I couldn’t resist sharing this Wales Online article which features the fantastic artwork of 35 year old American Christie Cox. Cox has reimaged all 13 incarnations of the Doctor as dogs. You can read the article and view all of the artwork here.
Last Weekend saw the annual Gallifrey One convention in Los Angeles, California celebrate its 25th Anniversary. Amongst the many panels at the three day event was one entitled “Sherlock Morris & the Case of the Missing Episodes” on Saturday afternoon. The five member panel comprised of Steve Roberts, Damian Shanahan, Greg Bakun, Steven Schapansky and Jon Preddle.
Twitter, social media and Doctor Who forums were set alight following Doctor Who Restoration Team member Steve Robert’s theatrically dramatic on-stage destruction of an omnirumour list. Many assumed from this symbolic act of paper tearing that Roberts was debunking all rumours of the recovery of any of Doctor Who’s 97 currently missing episodes. Thankfully Roberts has clarified his theatrics in an audio interview released yesterday by Radio Free Skaro.
Radio Free Skaro claims to be the “most popular, most prolific and charmingly irreverent (but never irrelevant) Doctor Who Podcast around”. The three Canadians, Warren Frey, Steven Schapansky and Chris Burgess, have produced 408 podcasts since August 2006. Yesterday’s podcast is entitled “The Case of the Missing Episodes” and includes interviews with Steve Roberts, and missing episodes experts Damian Shanahan (Australia) and Jon Preddle (New Zealand).
The interview with Steve Roberts is enlightening and clarifies the circumstances surrounding the Gallifrey One panel incident. Roberts told Radio Free Skaro’s Chris Burgess and Steven Schapansky (with whom he shared the stage for the panel) the following,
(The omnirumour) is apparently now a list of the state of every apparently recovered missing episode and what stage of restoration they’re apparently at and when they will be released. It’s a very interesting document full of internal logic errors … I printed it out and went through some choice episodes … and ended up theatrically ripping the piece of paper and throwing it on the stage. It was literally to get a good audience response which it did.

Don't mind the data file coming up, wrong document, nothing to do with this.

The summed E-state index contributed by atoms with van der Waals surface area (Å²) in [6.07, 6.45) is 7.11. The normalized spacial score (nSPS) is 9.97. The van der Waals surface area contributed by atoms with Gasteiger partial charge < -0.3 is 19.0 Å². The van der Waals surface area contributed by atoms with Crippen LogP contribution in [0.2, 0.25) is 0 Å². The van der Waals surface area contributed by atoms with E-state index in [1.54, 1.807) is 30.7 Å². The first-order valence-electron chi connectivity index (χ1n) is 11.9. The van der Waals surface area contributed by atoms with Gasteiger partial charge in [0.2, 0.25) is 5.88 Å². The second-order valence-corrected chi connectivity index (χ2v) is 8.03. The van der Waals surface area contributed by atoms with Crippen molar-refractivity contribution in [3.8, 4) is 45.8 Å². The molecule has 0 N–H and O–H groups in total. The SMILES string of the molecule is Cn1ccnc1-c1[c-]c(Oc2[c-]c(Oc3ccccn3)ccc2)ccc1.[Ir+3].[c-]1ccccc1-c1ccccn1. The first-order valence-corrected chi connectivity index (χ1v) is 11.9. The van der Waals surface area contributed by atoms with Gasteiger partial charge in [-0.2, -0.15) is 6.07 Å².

Roberts went on to state,
I absolutely believe that Phil (Morris) has found more Doctor Who. And Phil is a very secretive guy and he won’t have told anyone what he’s got. He hasn’t told us what he’s got. He hasn’t told my team. He hasn’t told Paul Vanezis … So if we don’t know, how do all these other people suddenly know in such detail the apparent state of these things? It doesn’t make any sense to me.
Roberts further said that Marco Polo is the story most likely to be found because there were more copies sold than other serials. He then stated,
It’s my opinion that Phil definitely has found Marco Polo. I have no evidence whatsoever to back that up because I’ve not seen anything, He’s not told me that. He’s not told any of my friends or colleagues that but I just think that he will have …He hasn’t come out and said “I’ve definitely got more Doctor Who” but in the statements he’s made he says “It’s a great time for Doctor Who fans. Expect the unexpected”. He’s very positive … He’s definitely got more. He’s not leading anyone on because he’s not that sort of person. He will give things back, I’m sure, when it suits his business, the BBC, whatever when the time is right. I don’t know what his game plan is. I’m sure he has one.
©Vivien Fleming, 2014.